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The Skeletal System

By Rogoaffi Mar 18, 2016 1271 Words
Samantha Meyer
BIOL 303
Systems Lesson Plan

Title: Skeletal System

Grade Level: 2nd Grade

The purpose of this activity is to learn about the skeletal system and where the bones are located in the body.

Students will be able to create their own model of the skeletal system and label a model of the skeletal system.

Real life skeleton model
Smart board (skeleton)
Skeleton diagram worksheet (1 per student)
Skeleton model project cut outs (1 per student)
Q-tips (10 per student)
Black construction paper (1 per student)
Scissors (classroom set)
Glue (classroom set) (learn the skeleton system – label the bones) Exit slip

Inquiry Question(s):
What is the skeletal system?
What bones make up the skeletal system?
Where are the bones located in the body?

The skeletal system is the hard structure (bones and cartilages) that provides a frame for the body of a person and animal. Bones are any of the pieces of hard, whitish tissue making up the skeleton in humans and other vertebrates. The cranium is the skull, especially the part enclosing the brain. Clavicle is the technical term for collarbone.

Ribs are the long curved bones, which form the rib cage. Ribs usually surround the chest, enabling the lungs to expand and thus facilitate breathing by expanding the chest cavity. The radius is the thicker and shorter of the two bones in the human forearm. The vertebrae is each of the serious of small bones forming the backbone, having several projections for articulation and muscle attachment, and a hole through which the spinal cord passes. The humerus is the bone of the upper arm or forelimb, forming joints at the shoulder and the elbow. Phalange is another term for phalanx, which is a bone of the finger or toe. The femur is the bone of the thigh or upper hind limb, articulating at the hip and the knee. The tibia is the inner and typically larger of the two bones between the knee and ankle (or the equivalent joints in other terrestrial vertebrates), parallel with the fibula.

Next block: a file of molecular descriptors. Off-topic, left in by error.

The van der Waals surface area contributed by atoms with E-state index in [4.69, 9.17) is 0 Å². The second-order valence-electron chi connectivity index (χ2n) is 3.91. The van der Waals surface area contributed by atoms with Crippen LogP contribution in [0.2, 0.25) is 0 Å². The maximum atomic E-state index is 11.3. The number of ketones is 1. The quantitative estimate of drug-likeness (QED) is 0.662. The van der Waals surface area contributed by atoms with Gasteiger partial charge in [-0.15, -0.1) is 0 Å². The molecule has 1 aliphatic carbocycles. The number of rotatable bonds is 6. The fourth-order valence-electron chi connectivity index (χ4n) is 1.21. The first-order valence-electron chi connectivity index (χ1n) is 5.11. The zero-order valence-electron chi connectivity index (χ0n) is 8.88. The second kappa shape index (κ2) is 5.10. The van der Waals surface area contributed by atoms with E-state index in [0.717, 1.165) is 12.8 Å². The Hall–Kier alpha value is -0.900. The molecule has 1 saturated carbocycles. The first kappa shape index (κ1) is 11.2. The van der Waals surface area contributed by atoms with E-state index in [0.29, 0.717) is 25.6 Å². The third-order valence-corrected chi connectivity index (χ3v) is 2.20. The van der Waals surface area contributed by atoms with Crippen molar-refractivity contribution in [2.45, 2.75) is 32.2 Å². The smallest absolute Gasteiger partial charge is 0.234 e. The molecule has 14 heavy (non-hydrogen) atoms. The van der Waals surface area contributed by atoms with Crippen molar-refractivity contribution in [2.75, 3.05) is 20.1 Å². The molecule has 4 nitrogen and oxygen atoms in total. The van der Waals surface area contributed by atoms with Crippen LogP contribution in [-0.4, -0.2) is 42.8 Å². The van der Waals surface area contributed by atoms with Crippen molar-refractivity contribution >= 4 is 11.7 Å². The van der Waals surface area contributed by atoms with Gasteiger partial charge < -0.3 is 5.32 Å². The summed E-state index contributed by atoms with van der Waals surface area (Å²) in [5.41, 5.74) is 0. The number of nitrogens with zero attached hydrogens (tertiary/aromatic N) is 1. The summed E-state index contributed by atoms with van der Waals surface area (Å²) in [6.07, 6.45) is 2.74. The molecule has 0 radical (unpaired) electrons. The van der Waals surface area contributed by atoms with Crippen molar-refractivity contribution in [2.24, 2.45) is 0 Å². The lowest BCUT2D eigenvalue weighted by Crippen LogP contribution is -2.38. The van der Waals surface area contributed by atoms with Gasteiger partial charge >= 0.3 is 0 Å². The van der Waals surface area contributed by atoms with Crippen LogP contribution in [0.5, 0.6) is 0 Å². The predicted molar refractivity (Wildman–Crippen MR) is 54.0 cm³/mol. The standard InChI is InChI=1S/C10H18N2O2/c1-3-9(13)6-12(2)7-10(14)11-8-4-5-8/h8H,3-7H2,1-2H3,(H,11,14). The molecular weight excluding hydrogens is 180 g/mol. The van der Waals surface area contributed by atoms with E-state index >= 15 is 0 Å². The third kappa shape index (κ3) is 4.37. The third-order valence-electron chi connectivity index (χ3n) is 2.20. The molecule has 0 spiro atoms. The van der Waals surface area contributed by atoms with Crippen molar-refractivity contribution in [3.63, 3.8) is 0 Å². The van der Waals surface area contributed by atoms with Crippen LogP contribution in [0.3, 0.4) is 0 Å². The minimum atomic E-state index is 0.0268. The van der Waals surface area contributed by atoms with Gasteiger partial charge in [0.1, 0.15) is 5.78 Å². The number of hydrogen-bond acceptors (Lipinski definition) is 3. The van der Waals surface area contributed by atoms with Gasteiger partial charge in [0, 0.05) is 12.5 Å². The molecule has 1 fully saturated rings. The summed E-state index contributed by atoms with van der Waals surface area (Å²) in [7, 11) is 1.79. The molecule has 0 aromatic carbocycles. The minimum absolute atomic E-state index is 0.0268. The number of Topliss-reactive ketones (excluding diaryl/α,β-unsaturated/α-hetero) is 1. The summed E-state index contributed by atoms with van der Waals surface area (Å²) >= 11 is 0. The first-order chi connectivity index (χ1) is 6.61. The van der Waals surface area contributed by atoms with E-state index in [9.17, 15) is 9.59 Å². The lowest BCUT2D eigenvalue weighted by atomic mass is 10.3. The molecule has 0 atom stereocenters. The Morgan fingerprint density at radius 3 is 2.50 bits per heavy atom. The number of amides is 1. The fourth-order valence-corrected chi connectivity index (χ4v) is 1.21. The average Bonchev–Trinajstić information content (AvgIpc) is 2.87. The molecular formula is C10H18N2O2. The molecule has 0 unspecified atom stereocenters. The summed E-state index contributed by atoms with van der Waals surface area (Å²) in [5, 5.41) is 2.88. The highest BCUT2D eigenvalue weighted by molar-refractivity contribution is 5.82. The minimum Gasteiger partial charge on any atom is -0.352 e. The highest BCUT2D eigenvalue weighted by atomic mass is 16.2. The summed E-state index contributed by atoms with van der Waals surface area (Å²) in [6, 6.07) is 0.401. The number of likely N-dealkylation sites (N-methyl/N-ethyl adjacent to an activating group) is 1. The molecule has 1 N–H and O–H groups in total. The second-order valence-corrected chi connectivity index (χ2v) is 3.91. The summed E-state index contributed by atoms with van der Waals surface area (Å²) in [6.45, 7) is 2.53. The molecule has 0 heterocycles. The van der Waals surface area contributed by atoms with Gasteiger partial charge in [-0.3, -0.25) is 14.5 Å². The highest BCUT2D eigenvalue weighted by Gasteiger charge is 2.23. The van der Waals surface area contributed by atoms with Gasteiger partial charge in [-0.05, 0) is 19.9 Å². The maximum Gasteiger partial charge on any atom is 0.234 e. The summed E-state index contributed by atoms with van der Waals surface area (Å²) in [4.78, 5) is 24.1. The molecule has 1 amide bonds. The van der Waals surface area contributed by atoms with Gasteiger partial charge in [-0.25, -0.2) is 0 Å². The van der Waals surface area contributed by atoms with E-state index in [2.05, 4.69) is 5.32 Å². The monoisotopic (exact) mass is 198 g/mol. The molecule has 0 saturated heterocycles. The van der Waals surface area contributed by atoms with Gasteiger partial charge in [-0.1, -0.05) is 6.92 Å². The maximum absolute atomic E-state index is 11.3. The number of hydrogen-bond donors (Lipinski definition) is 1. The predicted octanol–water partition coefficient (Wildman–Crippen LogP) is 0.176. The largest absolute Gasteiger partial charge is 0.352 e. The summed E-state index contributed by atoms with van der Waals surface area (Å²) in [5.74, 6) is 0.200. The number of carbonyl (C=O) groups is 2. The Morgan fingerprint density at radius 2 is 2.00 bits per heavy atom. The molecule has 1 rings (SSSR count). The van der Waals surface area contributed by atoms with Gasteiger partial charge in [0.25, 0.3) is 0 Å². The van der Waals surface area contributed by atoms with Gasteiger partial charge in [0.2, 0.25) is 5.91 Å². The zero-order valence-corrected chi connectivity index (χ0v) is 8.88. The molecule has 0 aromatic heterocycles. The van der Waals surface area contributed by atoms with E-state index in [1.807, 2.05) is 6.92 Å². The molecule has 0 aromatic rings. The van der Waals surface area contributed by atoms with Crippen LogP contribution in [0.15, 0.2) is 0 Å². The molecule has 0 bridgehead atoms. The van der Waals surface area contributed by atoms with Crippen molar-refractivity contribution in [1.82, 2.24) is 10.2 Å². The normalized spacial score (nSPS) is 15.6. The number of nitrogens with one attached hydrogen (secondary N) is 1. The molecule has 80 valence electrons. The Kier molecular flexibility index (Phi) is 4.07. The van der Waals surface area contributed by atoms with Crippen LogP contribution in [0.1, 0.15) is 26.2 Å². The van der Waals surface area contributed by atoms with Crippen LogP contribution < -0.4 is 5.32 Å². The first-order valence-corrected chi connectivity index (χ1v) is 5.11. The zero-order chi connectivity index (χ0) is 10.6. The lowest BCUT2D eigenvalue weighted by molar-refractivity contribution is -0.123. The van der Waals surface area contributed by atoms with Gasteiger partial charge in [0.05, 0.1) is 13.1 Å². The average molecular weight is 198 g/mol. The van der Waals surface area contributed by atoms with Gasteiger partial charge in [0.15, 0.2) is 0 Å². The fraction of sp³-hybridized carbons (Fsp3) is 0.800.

I will start the lesson with introducing the topic of body systems to the students. I will ask students questions to start the lesson.

Do you know any types of body systems?
What type of body system relates to the food we eat?
What type of body system helps us be strong?
What type of body system helps us fight off sickness?
What type of body system keeps our heart strong?
What type of body system is the structure or frame of our body?

After asking these questions, I will write “The Skeletal System” on the board. I will then bring out the real life skeleton model to show the class. I will then ask the students questions related to the skeletal system.

What makes up the skeletal system?
Does anyone know any of the bones in our body?
What is the purpose of the skeletal system?
What else do you know about the skeletal system or bones?

After asking these questions, I will show the class a BrainPOP. The BrainPOP will be about the skeleton. (In this brainPOP, Tim and Moby take a closer look at the human skeleton and how it works. The students will learn their head is so hard and what body parts form their skeleton. They will find out some of the functions of their bones and what makes them so useful. The students will also discover what is inside their bones, and the role they play in making blood.) When the BrainPOP is over, I will ask students questions about it. I will write the answers on the board and encourage students to take notes.